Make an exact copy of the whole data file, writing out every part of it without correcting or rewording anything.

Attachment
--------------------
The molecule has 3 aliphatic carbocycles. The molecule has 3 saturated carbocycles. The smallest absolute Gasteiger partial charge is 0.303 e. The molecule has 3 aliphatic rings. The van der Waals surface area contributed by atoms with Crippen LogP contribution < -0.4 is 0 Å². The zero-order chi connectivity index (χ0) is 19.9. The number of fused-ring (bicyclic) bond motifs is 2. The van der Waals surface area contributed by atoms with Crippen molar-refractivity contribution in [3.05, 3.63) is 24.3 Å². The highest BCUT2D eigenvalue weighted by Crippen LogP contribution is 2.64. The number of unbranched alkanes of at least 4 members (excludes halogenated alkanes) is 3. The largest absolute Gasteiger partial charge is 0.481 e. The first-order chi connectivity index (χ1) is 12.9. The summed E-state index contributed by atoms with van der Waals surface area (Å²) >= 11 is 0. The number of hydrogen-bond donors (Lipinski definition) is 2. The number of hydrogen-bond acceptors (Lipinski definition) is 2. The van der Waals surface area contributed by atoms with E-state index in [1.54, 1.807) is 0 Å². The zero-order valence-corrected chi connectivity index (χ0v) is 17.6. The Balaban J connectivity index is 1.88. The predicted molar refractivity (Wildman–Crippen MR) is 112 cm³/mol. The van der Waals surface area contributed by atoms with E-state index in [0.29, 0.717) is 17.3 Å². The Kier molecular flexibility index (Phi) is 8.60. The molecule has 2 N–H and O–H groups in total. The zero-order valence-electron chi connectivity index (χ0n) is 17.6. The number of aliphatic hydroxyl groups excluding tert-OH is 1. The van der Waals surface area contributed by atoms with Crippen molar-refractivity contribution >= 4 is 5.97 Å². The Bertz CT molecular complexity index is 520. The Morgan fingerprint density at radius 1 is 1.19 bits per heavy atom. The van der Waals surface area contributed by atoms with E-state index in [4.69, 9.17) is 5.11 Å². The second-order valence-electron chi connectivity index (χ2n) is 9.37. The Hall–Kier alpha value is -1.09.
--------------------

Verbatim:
The molecule has 3 aliphatic carbocycles. The molecule has 3 saturated carbocycles. The smallest absolute Gasteiger partial charge is 0.303 e. The molecule has 3 aliphatic rings. The van der Waals surface area contributed by atoms with Crippen LogP contribution < -0.4 is 0 Å². The zero-order chi connectivity index (χ0) is 19.9. The number of fused-ring (bicyclic) bond motifs is 2. The van der Waals surface area contributed by atoms with Crippen molar-refractivity contribution in [3.05, 3.63) is 24.3 Å². The highest BCUT2D eigenvalue weighted by Crippen LogP contribution is 2.64. The number of unbranched alkanes of at least 4 members (excludes halogenated alkanes) is 3. The largest absolute Gasteiger partial charge is 0.481 e. The first-order chi connectivity index (χ1) is 12.9. The summed E-state index contributed by atoms with van der Waals surface area (Å²) >= 11 is 0. The number of hydrogen-bond donors (Lipinski definition) is 2. The number of hydrogen-bond acceptors (Lipinski definition) is 2. The van der Waals surface area contributed by atoms with E-state index in [1.54, 1.807) is 0 Å². The zero-order valence-corrected chi connectivity index (χ0v) is 17.6. The Balaban J connectivity index is 1.88. The predicted molar refractivity (Wildman–Crippen MR) is 112 cm³/mol. The van der Waals surface area contributed by atoms with E-state index in [0.29, 0.717) is 17.3 Å². The Kier molecular flexibility index (Phi) is 8.60. The molecule has 2 N–H and O–H groups in total. The zero-order valence-electron chi connectivity index (χ0n) is 17.6. The number of aliphatic hydroxyl groups excluding tert-OH is 1. The van der Waals surface area contributed by atoms with Crippen molar-refractivity contribution >= 4 is 5.97 Å². The Bertz CT molecular complexity index is 520. The Morgan fingerprint density at radius 1 is 1.19 bits per heavy atom. The van der Waals surface area contributed by atoms with E-state index in [4.69, 9.17) is 5.11 Å². The second-order valence-electron chi connectivity index (χ2n) is 9.37. The Hall–Kier alpha value is -1.09.